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Man has a problem and God has an answer in Christ. How the do we respond?
Dr. Graham gives the answer in simple, direct, and dynamic language. But he does not stop with the moment of the new birth, for newborns have a lot of growing to do. Here also is essential guidance to take them further, for they can scarcely realize so soon the potential of the new power God can ...
Man has a problem and God has an answer in Christ. How the do we respond?
Dr. Graham gives the answer in simple, direct, and dynamic language. But he does not stop with the moment of the new birth, for newborns have a lot of growing to do. Here also is essential guidance to take them further, for they can scarcely realize so soon the potential of the new power God can release from deep within them.
How to Be Born Again is at once universal and personal, for the new Christian and for the Christian along the way – an irresistible primer for finding salvation, a guidebook for continuing growth.
This definitive statement cuts through the morass of theological argument to reveal a direct, real approach to Christian conversion.
When the Viking landed on Mars, the world exclaimed, "Unbelievable! Magnificent!" The mysterious Red Planet had been penetrated. An ingeniously designed robot which was the result of one billion dollars and the probing minds of hundreds of scientists had accomplished a task that man had dreamed about for generations.
Exploring the great mysteries of the universe, trying to predict the quirks of nature, attempting to predict a trend in society or politics are all modern concerns.
In the business world, for instance, men search for ways to improve their efficiency. On office walls and on bulletin boards of sales organizations we see slogans like "Plan Ahead" or "Plan Your Work and Work Your Plan." Corporations hire firms at large fees to determine how they can improve their planning. Business, world politics, and economics change so fast that in a few days the direction of an entire country can change. Companies called "Think Factories" project thinking a decade or more in advance to keep abreast of the changing times.
In our daily lives we keep a calendar, trying to mark down appointments and schedule our days. If there were no planning, children would never get to the dentist, mothers would never make the community meeting, businesses and labor unions would collapse. We are always searching for ways to streamline our lives, to simplify daily living.
But what about the greater issues of life and death? Do we plan? Do we need to search for answers to the deep moral and spiritual questions so that our lives are more orderly? Man has always thought so, which is why we have philosophers, psychologists, and theologians. Today, however, much of the world in search of knowledge and fulfillment ignores God!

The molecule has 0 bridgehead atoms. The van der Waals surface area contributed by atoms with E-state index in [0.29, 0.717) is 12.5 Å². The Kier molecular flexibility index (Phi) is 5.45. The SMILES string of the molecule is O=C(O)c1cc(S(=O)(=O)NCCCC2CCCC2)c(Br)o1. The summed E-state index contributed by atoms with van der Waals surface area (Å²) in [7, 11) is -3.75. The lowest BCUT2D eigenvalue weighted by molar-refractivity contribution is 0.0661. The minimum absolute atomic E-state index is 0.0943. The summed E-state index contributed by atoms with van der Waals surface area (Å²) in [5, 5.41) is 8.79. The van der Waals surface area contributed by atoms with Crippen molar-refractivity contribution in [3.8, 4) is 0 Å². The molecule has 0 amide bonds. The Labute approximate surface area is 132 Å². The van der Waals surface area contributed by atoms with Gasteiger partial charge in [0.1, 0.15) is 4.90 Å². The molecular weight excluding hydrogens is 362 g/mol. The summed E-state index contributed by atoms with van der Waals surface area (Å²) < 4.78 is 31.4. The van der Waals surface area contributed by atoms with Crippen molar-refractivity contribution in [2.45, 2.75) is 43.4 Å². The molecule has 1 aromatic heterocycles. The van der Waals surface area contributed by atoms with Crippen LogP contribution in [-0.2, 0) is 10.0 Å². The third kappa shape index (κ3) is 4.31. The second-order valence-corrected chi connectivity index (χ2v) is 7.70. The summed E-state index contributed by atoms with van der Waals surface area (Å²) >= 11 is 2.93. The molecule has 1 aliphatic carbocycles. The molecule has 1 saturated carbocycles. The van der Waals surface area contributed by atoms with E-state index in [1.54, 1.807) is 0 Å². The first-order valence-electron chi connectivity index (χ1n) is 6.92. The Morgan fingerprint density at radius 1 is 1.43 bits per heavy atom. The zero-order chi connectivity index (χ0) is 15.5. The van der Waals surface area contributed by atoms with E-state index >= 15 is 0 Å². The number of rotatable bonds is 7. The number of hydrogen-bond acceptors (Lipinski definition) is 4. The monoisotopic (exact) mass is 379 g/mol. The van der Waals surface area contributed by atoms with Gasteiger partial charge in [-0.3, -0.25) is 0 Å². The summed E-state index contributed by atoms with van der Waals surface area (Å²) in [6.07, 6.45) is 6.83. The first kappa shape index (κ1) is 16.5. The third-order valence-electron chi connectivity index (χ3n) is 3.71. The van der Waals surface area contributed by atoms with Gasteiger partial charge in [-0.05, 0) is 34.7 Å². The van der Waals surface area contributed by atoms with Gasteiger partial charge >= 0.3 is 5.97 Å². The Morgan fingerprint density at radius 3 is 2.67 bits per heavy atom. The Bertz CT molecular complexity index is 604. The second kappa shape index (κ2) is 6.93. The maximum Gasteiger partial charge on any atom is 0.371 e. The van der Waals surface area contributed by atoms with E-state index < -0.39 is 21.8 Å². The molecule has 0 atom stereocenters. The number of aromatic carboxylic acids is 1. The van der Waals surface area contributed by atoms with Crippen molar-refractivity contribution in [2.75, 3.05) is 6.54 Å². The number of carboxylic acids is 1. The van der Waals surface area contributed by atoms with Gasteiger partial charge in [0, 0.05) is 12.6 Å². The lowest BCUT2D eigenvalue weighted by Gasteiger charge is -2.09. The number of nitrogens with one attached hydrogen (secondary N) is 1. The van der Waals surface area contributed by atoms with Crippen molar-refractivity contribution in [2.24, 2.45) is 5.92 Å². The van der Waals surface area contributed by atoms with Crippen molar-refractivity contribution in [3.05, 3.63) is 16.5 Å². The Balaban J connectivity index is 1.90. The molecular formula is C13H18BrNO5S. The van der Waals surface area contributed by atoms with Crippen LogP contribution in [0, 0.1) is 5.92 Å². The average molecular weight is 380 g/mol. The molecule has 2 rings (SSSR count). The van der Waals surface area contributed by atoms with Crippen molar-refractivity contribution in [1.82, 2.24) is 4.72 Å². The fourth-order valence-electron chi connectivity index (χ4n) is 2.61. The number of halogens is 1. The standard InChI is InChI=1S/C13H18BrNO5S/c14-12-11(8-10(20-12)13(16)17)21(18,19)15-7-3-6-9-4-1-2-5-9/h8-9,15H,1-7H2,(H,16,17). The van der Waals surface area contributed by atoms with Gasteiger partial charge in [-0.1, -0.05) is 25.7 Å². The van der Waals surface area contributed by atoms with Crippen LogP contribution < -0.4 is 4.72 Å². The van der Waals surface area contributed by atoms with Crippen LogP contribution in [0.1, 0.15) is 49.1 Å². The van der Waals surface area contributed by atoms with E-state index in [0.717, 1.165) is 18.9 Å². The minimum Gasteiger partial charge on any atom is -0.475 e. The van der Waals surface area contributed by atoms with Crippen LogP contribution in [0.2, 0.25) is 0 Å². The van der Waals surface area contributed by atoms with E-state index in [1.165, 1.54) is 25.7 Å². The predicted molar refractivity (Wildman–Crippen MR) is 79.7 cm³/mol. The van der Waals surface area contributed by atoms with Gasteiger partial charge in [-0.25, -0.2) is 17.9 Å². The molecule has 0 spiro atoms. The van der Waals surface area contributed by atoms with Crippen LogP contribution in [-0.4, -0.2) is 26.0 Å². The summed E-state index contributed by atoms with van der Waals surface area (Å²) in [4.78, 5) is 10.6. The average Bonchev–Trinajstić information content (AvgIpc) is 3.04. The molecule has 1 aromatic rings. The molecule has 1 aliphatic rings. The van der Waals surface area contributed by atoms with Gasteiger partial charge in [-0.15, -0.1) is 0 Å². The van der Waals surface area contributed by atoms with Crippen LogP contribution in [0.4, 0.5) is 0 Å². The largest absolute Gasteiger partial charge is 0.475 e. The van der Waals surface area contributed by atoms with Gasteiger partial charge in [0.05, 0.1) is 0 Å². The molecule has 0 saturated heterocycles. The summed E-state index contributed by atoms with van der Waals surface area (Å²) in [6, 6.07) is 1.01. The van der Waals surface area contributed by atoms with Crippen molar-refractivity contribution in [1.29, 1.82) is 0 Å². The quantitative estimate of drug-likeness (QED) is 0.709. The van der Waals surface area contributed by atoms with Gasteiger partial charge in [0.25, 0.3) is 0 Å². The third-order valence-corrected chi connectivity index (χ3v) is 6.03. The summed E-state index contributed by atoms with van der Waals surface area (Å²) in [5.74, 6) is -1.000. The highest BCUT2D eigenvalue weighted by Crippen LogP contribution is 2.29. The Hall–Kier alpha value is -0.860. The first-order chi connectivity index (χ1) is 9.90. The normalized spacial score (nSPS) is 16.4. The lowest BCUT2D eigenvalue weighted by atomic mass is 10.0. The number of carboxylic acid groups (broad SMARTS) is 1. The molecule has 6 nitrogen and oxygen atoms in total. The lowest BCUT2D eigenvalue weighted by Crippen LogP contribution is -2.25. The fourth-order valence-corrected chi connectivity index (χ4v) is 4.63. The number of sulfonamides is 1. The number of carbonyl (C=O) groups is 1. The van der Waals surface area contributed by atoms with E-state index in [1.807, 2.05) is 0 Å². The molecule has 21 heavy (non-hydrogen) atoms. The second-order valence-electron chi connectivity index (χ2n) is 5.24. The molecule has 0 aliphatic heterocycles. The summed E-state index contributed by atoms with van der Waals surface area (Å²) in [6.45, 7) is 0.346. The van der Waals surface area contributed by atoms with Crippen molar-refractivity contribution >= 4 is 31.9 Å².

I knew a brilliant young lawyer who did not seem to find a need for God during his intense years of concentration as a student. Later, he began to write a book about a famous person. While he was working on this book we had a conversation during the course of which I detected that he was on a personal spiritual quest. He hoped to find somewhere in the life of the man who was the subject of his book a spiritual fulfillment which he himself wanted. He knew this person believed in God and had accepted Christ into his heart. He also seemed reassured that the one about whom he was writing had doubts from time to time.
This young man who has been searching for so long has now become interested in spiritual things. In my earlier contacts with him I thought he was an agnostic, interested only in gaining knowledge at the university and later at law school. Now I suspect that all through adolescence and his twenties he was searching for God without knowing it.
The Self-made Man
We are taught to be independent, to make it on our own. As we look at an individual we may say, "Now there's someone who's made it!" We admire him and respect his ability to "pull himself up by his bootstraps."
We have even had a well-known TV commercial that says, "Please, Mother, I'd rather do it myself."
And yet within each of us is a deep-seated frustration: "I ought to be better. I believe I was made for something more; there must be more to life than this. Why am I so empty?"
Such feelings, often subconscious, cause us to struggle toward some unknown, unnamed goal. We may try to evade this quest, we may detour into a fantasy world, we may even regress to lower levels of life and seek to escape. We may throw up our hands in disgust and say, "What's the use? I'm okay just working and keeping out of trouble." But somehow, deep inside is a compulsion which invariably leads us to take up the search again.
This is one of the reasons the nation became fascinated by Roots, the product of Alex Haley's ten-year search for identity. My friend Rod McKuen felt rootless and a strange "vacuum" in his heart as he began his search for his true father. The oldest book in the possession of the human race is Job, and Job once exclaimed, "Oh that I knew where I might find Him" (Job 23:3).
This search transcends race, age, economic status, sex, and educational background. Either man began nowhere and is looking for someplace to go, or he began somewhere and lost his way. In either case, he's searching. None of us will ever find "total satisfaction" until we find that our roots are in eternity.
A famous scientist at an Eastern university asked to see me. Somewhat surprised, I met him in a quiet room at the Student Union. Suddenly this brilliant man, admired by many and respected as a leader in his field, broke down. When he regained his composure he told me: "I'm at the point of ending my life ... My home is a wreck, I'm a secret alcoholic, my children don't respect me. I've never really had a guiding principle in my life except to be recognized in my field of physics. I've come to realize that I don't really know the true values of living. I've watched you on TV and although I don't understand all your're trying to communicate, I have a conviction that you know what the real meaning of life is."